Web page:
It continues, "The newest type of private money is now upon us -- in the form of stablecoins like 'Tether' and Facebook's 'Diem' (formerly 'Libra'). Based on lessons learned from history, we argue that privately produced monies are not an effective medium of exchange because they are not always accepted at par and are subject to runs. We present proposals to address the systemic risks created by stablecoins, including regulating stablecoin issuers as banks and issuing a central bank digital currency."

The paper explains, "Stablecoin issuers appear to understand that they have the same problem that all banks inherently have. What exactly is the backing for their money? If the stablecoins are not perceived as safe because coin holders have suspicions about the backing, then they may be inclined to run on the issuers. With respect to demand deposits, this problem was solved with federal deposit insurance. Stablecoin issuers try to convince holders of their coins that the coins are backed by reliable assets."

It comments, "Other stablecoin issuers are less clear about their holdings. Tether, for instance, describes its backing assets this way: 'Every Tether token is always 100% backed by our reserves, which include traditional currency and cash equivalents and, from time to time, may include other assets and receivables from loans made by Tether to third parties, which may include affiliated entities (collectively, 'reserves'). Every Tether token is also 1-to-1 pegged to the dollar, so 1 USDT Token is always valued by Tether at 1 USD.' New York Attorney General Letitia James sued Bitfinex and Tether, both owned by Hong Kong-based iFinex, asserting that 'Tether's claims that its virtual currency was fully backed by U.S. dollars at all times was a lie.'"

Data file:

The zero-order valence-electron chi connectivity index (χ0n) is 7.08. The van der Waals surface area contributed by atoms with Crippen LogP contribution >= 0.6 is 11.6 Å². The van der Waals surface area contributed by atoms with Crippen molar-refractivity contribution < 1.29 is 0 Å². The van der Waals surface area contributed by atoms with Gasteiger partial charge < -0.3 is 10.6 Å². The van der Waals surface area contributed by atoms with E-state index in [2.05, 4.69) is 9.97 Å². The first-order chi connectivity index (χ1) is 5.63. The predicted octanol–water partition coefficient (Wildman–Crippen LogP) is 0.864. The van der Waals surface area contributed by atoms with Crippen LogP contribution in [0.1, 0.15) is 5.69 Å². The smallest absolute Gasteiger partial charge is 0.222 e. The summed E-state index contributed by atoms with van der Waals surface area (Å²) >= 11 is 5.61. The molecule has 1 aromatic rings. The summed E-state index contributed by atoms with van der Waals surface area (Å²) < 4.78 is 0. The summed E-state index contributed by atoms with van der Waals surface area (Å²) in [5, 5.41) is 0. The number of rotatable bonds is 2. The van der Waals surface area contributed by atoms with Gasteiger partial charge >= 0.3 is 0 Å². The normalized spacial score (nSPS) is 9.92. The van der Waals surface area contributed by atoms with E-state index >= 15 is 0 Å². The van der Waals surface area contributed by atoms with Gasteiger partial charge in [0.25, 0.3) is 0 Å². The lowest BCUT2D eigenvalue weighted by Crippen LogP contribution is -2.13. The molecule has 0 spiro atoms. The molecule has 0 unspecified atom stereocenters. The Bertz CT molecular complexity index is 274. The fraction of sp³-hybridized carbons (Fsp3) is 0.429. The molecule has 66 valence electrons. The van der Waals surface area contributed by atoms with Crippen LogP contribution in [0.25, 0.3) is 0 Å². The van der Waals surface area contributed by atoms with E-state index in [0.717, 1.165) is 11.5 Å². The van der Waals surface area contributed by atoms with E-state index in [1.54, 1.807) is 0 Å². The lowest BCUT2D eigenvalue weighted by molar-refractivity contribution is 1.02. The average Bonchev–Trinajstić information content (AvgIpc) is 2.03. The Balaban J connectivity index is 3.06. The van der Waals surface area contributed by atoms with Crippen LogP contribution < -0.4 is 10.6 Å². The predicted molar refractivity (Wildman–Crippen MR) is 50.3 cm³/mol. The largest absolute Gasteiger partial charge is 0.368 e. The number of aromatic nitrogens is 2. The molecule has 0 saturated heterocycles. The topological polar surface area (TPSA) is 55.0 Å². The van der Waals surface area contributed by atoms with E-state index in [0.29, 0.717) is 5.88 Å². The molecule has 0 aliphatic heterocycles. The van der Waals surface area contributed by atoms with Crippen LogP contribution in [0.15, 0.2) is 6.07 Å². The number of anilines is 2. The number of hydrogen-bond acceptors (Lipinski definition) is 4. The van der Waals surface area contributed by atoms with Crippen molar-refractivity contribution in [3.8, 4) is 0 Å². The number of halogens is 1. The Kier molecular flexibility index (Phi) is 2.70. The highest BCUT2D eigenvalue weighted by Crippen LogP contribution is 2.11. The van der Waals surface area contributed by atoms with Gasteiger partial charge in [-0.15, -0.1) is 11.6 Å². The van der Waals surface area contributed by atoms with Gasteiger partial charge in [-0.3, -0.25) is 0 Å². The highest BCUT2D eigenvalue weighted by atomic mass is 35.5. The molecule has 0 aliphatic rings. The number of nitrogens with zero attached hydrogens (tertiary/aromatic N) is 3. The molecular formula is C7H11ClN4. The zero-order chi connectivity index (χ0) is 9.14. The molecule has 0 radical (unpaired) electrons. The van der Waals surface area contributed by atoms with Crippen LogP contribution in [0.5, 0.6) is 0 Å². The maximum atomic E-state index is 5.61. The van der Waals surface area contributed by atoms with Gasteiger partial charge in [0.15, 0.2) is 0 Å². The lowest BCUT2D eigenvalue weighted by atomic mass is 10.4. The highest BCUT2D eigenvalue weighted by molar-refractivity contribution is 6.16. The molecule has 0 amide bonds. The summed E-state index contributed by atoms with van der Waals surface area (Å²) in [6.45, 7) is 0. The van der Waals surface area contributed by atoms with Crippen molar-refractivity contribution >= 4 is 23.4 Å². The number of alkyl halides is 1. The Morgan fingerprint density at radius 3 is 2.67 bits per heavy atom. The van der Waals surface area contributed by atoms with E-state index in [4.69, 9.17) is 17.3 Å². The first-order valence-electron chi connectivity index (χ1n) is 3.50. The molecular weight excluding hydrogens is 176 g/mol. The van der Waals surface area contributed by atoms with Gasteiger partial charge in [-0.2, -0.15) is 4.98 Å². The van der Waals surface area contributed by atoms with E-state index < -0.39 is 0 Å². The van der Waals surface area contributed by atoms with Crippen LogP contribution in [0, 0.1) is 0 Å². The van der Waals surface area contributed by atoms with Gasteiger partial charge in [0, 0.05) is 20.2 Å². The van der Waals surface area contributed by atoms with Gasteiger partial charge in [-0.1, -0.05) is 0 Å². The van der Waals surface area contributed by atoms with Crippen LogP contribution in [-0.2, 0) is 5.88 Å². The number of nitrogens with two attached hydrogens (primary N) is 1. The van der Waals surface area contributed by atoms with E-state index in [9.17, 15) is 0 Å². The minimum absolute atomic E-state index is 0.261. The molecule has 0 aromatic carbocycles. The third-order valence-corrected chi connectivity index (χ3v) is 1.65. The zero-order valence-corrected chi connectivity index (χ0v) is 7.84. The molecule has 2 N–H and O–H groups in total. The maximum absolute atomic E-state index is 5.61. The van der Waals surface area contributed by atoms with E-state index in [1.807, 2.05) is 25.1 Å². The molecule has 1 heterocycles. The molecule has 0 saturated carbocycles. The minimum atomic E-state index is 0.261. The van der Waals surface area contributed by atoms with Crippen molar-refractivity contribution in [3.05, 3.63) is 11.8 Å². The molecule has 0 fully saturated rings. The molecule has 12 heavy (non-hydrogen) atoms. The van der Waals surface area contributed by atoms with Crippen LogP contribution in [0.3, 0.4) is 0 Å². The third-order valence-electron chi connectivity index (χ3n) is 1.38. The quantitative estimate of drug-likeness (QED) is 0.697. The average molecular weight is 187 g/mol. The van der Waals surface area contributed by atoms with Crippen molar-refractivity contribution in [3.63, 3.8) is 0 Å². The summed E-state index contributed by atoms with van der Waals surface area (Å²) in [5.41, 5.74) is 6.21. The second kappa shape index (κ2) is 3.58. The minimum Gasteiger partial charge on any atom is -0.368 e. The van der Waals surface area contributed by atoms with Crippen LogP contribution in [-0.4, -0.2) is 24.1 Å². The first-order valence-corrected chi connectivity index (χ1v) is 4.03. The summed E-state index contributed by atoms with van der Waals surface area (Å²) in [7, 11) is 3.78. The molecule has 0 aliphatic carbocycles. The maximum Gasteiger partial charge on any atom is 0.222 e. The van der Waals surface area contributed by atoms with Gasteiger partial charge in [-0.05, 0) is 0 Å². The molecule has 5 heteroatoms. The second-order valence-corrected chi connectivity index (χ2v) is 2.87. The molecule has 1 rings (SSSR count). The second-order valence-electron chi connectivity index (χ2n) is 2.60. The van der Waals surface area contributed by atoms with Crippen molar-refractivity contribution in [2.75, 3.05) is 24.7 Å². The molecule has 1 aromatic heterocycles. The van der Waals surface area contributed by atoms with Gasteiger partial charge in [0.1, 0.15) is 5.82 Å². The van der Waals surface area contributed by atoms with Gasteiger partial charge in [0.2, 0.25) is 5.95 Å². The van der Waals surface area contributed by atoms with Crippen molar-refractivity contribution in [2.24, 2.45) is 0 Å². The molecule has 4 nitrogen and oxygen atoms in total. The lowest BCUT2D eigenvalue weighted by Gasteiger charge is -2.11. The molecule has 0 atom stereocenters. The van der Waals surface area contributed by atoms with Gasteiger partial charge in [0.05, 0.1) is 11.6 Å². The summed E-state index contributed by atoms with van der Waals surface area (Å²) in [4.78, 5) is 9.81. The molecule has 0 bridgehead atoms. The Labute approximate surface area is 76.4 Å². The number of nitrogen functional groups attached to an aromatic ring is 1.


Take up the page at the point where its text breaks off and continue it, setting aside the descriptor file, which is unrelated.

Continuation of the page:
The study tells us, "These entities agreed to pay $18.5 million. In the settlement, Tether agreed to the following: 'Publication of Tether's Reserves: On at least a quarterly basis for a period of two (2) years following the effective date of this Settlement Agreement, Tether will publish the categories of assets backing tether (e.g., cash, loans, securities, etc.), specifying the percentages of each such category, and specifying whether any such category constituting a loan or receivable or similar is to an affiliated entity, in a form substantially similar to that previously presented to the OAG.' Tether then released one page with two pie charts showing backing of 3.87 percent cash and 2.94 percent Treasury bills."

It also discusses past problems with money market mutual funds, explaining, "Suffice it to say, policymakers who were considering whether to regulate money market funds as banks in the 1970s did not foresee the need for future government bailouts. In this Part, we provide a historical overview of money market funds and the consequences of labeling them as securities when it was obvious that their economic content was equivalent to a demand deposit. If there were any confusion about this point, the runs on money market funds in 2008 and in March 2020 provide further evidence."

The piece adds, "Runs on money market funds can destabilize the entire short-term credit market. When a money market fund is inundated with redemption requests in a panic, the fund may have insufficient cash to meet the redemptions. The fund may seek to raise cash by declining to roll over its maturing holdings of commercial paper or other short-term claims, or by selling its assets in illiquid markets at fire sale prices. These actions by money market funds reduce the supply of short-term credit in the economy, raise the price of short-term credit, and drive down the market values of short-term debt instruments in the financial system -- thus creating additional pressures on money market funds, other investors in the short-term funding markets, and borrowers in these markets. This is precisely what occurred in September 2008."